Drags, Dry Lakes, & Bonneville

In the mid-1950s, while still working at a chemical refinery in Santa Fe Springs CA, Tom was introduced to drag racing at the Santa Ana Drag Strip. At first the family sedan, a 1950 Olds "88", served as the race car. The car was quick, but not really competitive, however the thrill of speed and competition made its impression.

The first car that Tom built to race was a 1941 Plymouth coupe with a Chrysler flat head six cylinder engine. This project, lasted a few months, and was fun, but still not a real race car. With the acquisition of a 1934 Dodge pickup, which eventually received a 300 cubic inch Desoto V-8, true competition began. Originally this vehicle was driven daily and doubled as a Sunday racer. As time passed it was retired from the street and became a serious race car. It ran in the C Gas Coupe/Sedan class, and was a serious contender at the various drag strips in Southern California.

Tom joined the Road Runners of Whittier CA, a Southern California Timing Association (SCTA) club in 1956, thereby being introduced to the longer runs at the Dry Lakes. In 1957 Tom made his first trip to the Bonneville Salt Flats and became addicted to the atmosphere and has been a competitor every year since except 1968 & 1969.

Tom ran altered roadsters in both gas and fuel classes from 1959 through 1981. In 1965 he set the record, (which stood until 1969), in D/Gas class at 176.774 MPH. After losing the record in 1969, he chased the new records, but never again achieved success finally reaching a top speed of 199+ MPH with son Dan doing the driving.

A new era of Tom's racing career began in June of 1980. Earlier in the year Dick Schell of Redding had found a 1934 Ford Competition Coupe stored in a barn near Redding and purchased it with the intent of preparing it for Bonneville. He approached Tom to get a copy of Bonneville class rules, which Tom supplied, along with the offer to assist him in the project. After a few months, Dick grew weary of the project and approached Tom, asking him if he knew anyone who might want to purchase the car. It didn't take long for Tom to decide that he had to have the car. Although he didn't know it at the time, he had purchased the "Pierson Coupe" one of the most famous Dry Lakes and Bonneville cars.

Tom ran the coupe at the 1980 meet and continued to compete with this car through the 1991 season. The car was powered by a 304 cubic inch small block Chevrolet engine and competed in both gas and fuel classes eventually setting records in both classes. The fastest one-way run on gasoline was 208 MPH, with a 206.409 MPH two-way average (1991). On fuel (alcohol and nitrous) the best one-way mile speed was 225 MPH, with a 221.898 MPH average (1990) which still stands (as of 1997).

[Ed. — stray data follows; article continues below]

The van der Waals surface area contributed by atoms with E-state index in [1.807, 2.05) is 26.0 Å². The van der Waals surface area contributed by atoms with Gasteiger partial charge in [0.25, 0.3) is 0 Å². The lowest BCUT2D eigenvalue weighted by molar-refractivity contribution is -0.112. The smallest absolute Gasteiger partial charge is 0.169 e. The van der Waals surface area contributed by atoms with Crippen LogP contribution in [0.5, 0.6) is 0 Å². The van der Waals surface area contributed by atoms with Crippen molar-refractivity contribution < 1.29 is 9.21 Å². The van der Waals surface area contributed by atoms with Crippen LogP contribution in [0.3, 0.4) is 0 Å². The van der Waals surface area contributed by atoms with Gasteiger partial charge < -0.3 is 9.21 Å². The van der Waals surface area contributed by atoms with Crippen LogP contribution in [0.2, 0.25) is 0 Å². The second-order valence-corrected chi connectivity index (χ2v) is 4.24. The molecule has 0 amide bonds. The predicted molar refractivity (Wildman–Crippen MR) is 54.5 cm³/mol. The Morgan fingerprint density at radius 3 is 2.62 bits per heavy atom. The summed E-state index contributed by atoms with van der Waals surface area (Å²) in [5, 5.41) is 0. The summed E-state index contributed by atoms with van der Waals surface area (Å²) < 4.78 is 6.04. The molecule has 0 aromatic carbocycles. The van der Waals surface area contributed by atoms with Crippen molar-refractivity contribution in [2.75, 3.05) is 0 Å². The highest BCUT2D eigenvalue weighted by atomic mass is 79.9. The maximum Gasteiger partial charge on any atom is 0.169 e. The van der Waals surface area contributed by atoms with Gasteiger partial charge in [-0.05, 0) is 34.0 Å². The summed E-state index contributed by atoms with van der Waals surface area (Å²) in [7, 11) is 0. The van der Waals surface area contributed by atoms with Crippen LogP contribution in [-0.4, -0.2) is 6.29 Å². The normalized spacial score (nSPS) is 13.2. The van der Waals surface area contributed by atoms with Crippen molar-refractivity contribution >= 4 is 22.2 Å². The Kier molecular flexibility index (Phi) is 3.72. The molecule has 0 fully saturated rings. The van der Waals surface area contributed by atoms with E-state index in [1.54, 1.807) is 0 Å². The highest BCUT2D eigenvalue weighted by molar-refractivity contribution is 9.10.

The car was delivered to Bruce Meyer, a collector of Classic and Competition cars and motorcycles, for restoration in January 1992. The restored coupe was unveiled in November 1992 at Bruce's home in Beverly Hills where he has a mini-automotive museum. It can be now be seen at the Petersen Museum in Los Angeles when it is not on the circuit of shows across the nation.

Returning home from delivering the Pierson Coupe to Los Angeles, Tom stopped by Dick William's shop near Watsonville CA and picked up a Poli-Form '34 coupe body which would be used to construct the new car. The new car was to be even more radical than the "Pierson Coupe". A copy of the top chop profile (a 9 "chop) was used on the new car, the wheel base was extended to 156 inches, front wheels covered, and the rear wheel wells deepened to bring the rear wheels flush with the leading edge of the wheel wells. The same engine was employed, as well as the Powerglide transmission used in the previous car, and a Halibrand Championship Quick-Change with a 4:11-1 gear ratio was installed.

The car is still in the construction process and has been very successful to this point. It holds the Dry Lakes D/Fuel record at 211.085 MPH, Bonneville D/Gas record at 216.482 MPH, and the Muroc Dry Lake D/Fuel record at 219.819 MPH. At the 1997 Bonneville Speed Week this car will attempting to raise the D/Fuel record set with the Pierson Coupe in 1990.

Tom is a member of the Bonneville 200 MPH Club, The El Mirage 200 MPH Club (Dirty 2 Club), and a Charter Member of the Muroc Dry Lakes 200 MPH Club. This year at Muroc his son Jeff entered the Muroc 200 MPH Club and will be trying for the Bonneville 200 MPH Club at Bonneville Speed Week in August.